Throughout his book, Machiavelli argues that a prince must be deceitful and cruel. He must be liberal when attempting to gain power, but conservative when in power (55). Through this method, he can make great promises, but then never have to spend the money of his people when taking office. Concerning faith, he must always present himself as religious, but never follow the codes of his religion (60). He must command fear in his subjects rather than love, since the prince can control fear, rather than the subjects controlling their own love for him (57). He declares, “and to the prince who goes off with his army, supporting it with pillage, sack, and extortion, handling that which belongs to others, this liberality is necessary, otherwise he would not be followed by soldiers...of that which is not yours nor yours subjects’ you can be a ready giver...because it does not take away from your reputation if you squander that of others, but adds to it” (56). Through plunder and theft, Machiavelli argues, the prince can increase his own renown. At the beginning and end of The Prince, Machiavelli dedicates the book to Guiliano de Medici, the current ruler of Florence, lauding his family as one of perfect princes. However, if they fit his definition of a good prince as described in the previous pages, he certainly cannot think very highly of them.

The Ciompi Revolt

Finally, if we look outside of The Prince, there is even more evidence for its satirical nature. It parodies a popular genre of the time, in which humanist scholars compiled handbooks of advice for princes. Throughout his book, he distorts this genre into a slight mockery of itself. Whereas others argue for virtuous rule, Machiavelli instead asks what the point of all that is, when the nature of authoritarianism lends itself to oppression and mistreatment of the people. In one of his other works, titled Florentine Histories, Machiavelli depicts the Ciompi Uprising, an event in which artisans, mostly working in textile mills, rose up against the Florentine government and established a revolutionary government that lasted six weeks. Though most historians simply decried the revolution as the action of criminals, or even divine punishment, Machiavelli saw it in a different light. He includes a subversive speech from a wool worker, which he undoubtedly invented himself, which cements the rebellion as a singularly political movement, not an excuse to riot and loot. In this, he advocates for a form of political thought that most simply did not possess until Marx. Finally, historians and archaeologists never found the copy of The Prince actually presented to the Medici, and it cannot be found in the Laurentian library. In fact, there is no evidence it was ever there, and in fact, none that it ever existed at all. Perhaps Machiavelli simply believed flaunting the Medici so deliberately was too dangerous, or that it was not worth the cost required it send it to them.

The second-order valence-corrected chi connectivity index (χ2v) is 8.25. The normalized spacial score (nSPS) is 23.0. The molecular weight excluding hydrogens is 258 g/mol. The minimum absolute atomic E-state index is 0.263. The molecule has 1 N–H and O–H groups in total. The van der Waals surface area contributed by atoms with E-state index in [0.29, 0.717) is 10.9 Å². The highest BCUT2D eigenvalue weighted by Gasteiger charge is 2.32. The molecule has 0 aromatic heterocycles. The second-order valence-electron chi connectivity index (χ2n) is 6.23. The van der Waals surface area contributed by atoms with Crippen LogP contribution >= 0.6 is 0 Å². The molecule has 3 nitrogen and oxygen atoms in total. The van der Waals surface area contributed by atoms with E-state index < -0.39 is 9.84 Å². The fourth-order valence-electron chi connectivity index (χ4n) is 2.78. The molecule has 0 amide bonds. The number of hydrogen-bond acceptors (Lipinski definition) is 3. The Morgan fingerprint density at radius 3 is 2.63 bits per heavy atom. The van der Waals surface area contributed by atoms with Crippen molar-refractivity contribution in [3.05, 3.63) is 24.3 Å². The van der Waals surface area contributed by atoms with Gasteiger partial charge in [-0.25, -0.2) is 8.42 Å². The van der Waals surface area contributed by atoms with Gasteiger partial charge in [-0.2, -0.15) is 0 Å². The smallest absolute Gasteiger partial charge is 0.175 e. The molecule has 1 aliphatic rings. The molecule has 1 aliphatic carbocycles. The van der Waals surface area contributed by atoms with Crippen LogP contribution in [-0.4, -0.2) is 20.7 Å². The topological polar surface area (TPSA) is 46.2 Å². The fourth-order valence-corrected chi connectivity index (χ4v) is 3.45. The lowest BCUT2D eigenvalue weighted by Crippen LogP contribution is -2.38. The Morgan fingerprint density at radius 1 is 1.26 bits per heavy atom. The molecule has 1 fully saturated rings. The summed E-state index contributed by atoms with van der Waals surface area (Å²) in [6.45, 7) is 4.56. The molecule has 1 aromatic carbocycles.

Why does all this matter? People will continue to read The Prince in their political science and business courses, taking its advice and applying it to their own concepts of realpolitik. Knowing that Machiavelli’s tongue sat firmly in his cheek while writing many of the scathing lines of his landmark political treatise will not stop the politicians of the future from using it as their guide to power, whether they rule over autocracies or democracies. It matters because, ever since the 19th century, some have used The Prince to support their concept of autocracy. They claim Machiavelli as objective, or that he was a realist, claiming him to be a scientist, watching that which unfolded around him with detachment and reporting his findings. Rather, when we read The Prince as satire, we claim it back as the great anti-authoritarian tract Machiavelli surely meant it as. We can take it away from those who wish to use it to take our freedom away from us, and snicker along with Machiavelli and his republican friends when they try to use against us.

bottom of page